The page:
MOCKHORN ISLAND WILDLIFE MANAGEMENT AREA/GATR TRACT

In Brief: A site now visited rarely by birders but potentially productive, consisting of two parcels of land: the accessible GATR Tract (356 acres) on land and remote Mockhorn Island, about 7000 acres of tidal marshlands, accessible only by boat (and with local knowledge of tides and channels). Occasional visits by birders indicate Wild Turkeys, owls, and migrant passerines in the GATR Tract.

Access: The best access to Mockhorn Island is from the Oyster boat ramp, located east of Cheriton at the end of Route 639. To reach the GATR Tract, take Jones Cove Road east from Seaside Road. Open Sundays to visitors with permits. No bathroom facilities. Permits for individuals may be purchased for the day ($4) or the year ($23) at www.dgif.virginia.gov/access-permit.

Additional Info: Virginia DGIF Birding Trail Site

 

EVERYTHING YOU NEED TO KNOW ABOUT BIRDING MOCKHORN ISLAND WILDLIFE MANAGMENT AREA/GATR TRACT

Bald Eagle. Photo by, Robert W. Schamerhorn

Bald Eagle. Photo by, Robert W. Schamerhorn

A regular birding location in the twentieth century (when a wild population of Green Pheasant was present), the GATR Tract is primarily a hunting location during all hunting seasons. Two tracks, one to the east and another to the south, lead from the small parking area into woodland habitat. The track to the east bends northward and ends at the ruins of a government radio array in marshy habitat (look for Black-crowned Night-Herons roosting); the southern track stays in woodland.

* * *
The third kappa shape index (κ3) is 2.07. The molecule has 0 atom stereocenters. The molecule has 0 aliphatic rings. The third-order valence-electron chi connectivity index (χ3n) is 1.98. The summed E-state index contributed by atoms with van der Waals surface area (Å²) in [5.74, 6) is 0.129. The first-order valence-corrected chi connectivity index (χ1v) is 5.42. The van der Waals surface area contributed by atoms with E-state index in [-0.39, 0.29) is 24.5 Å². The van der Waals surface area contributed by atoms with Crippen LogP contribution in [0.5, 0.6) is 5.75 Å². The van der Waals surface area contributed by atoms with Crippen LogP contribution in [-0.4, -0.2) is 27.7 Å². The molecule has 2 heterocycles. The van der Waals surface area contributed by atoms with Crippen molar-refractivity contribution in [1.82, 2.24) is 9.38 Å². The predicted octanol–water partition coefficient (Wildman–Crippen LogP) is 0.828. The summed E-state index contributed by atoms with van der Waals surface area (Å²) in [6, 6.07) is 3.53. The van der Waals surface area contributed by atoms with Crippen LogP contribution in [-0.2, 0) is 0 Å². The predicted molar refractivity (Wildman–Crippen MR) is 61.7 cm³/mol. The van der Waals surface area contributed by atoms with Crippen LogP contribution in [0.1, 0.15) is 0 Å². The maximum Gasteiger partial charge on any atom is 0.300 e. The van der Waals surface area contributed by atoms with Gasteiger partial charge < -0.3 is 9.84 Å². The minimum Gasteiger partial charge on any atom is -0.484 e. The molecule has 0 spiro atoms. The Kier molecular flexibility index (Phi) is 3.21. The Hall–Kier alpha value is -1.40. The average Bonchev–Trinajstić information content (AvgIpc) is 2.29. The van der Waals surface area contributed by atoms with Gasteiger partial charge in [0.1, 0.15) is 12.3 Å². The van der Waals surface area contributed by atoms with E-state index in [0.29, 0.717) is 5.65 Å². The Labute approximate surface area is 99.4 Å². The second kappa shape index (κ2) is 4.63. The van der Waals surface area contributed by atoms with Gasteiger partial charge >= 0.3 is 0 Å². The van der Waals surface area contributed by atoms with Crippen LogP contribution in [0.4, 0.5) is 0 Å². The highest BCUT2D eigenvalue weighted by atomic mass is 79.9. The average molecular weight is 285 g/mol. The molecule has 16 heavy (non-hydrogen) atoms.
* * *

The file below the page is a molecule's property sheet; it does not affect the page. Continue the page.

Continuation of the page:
Most of the tract is comprised of mature Loblolly Pine, which has very low species diversity year-round. However, at the edges, where sunlight reaches, there are scrubby areas of Eastern Redcedar, Common Greenbrier, Japanese Honeysuckle, Wax Myrtle, Poison Ivy, and other plants attractive to a greater variety of passerines, especially sparrows. These edge habitats are the best place to focus birding activity. In portions of the tract where a few hardwood tree species are present, Ovenbird and Eastern Wood-Pewee nest. Owling outings over the decades have produced mostly the two nesting species, Great Horned Owl and Eastern Screech-Owl, but there are dozens of records of Northern Saw-whet Owl here (mid-October to early December) and a few of Long-eared Owl and Barn Owl. One of the few records of Audubon’s Warbler for the Eastern Shore comes from the GATR Tract, and there are several records of Common Redpoll during invasion years. If searching for roosting owls during the day time, look for white excrement (“white wash”) and ejected pellets. Owls need their rest during the day and should not be approached closely. Flushing the smaller owls makes them vulnerable to depredation by Great Horned Owls and Cooper’s Hawks.

Eastern Meadowlark, Photo: Robert W. Schamerhorn

Eastern Meadowlark, Photo: Robert W. Schamerhorn

Prairie-Warbler, Photo: Robert W. Schamerhorn

Prairie-Warbler, Photo: Robert W. Schamerhorn

The large acreage of low marsh known as Mockhorn Island is comprised mostly of Saltmarsh Cordgrass, which is mostly submerged during highest tides. Clapper Rails are common here. On higher portions, shorebirds, terns, and gulls can occasionally be seen roosting, and winter trips to this area can turn up a remarkable variety and number of shorebirds, including rarities such as American Avocet (no recent records) and Long-billed Curlew. Birders hoping to see this part of the world should hire a guide with boat (see Boat Tours section).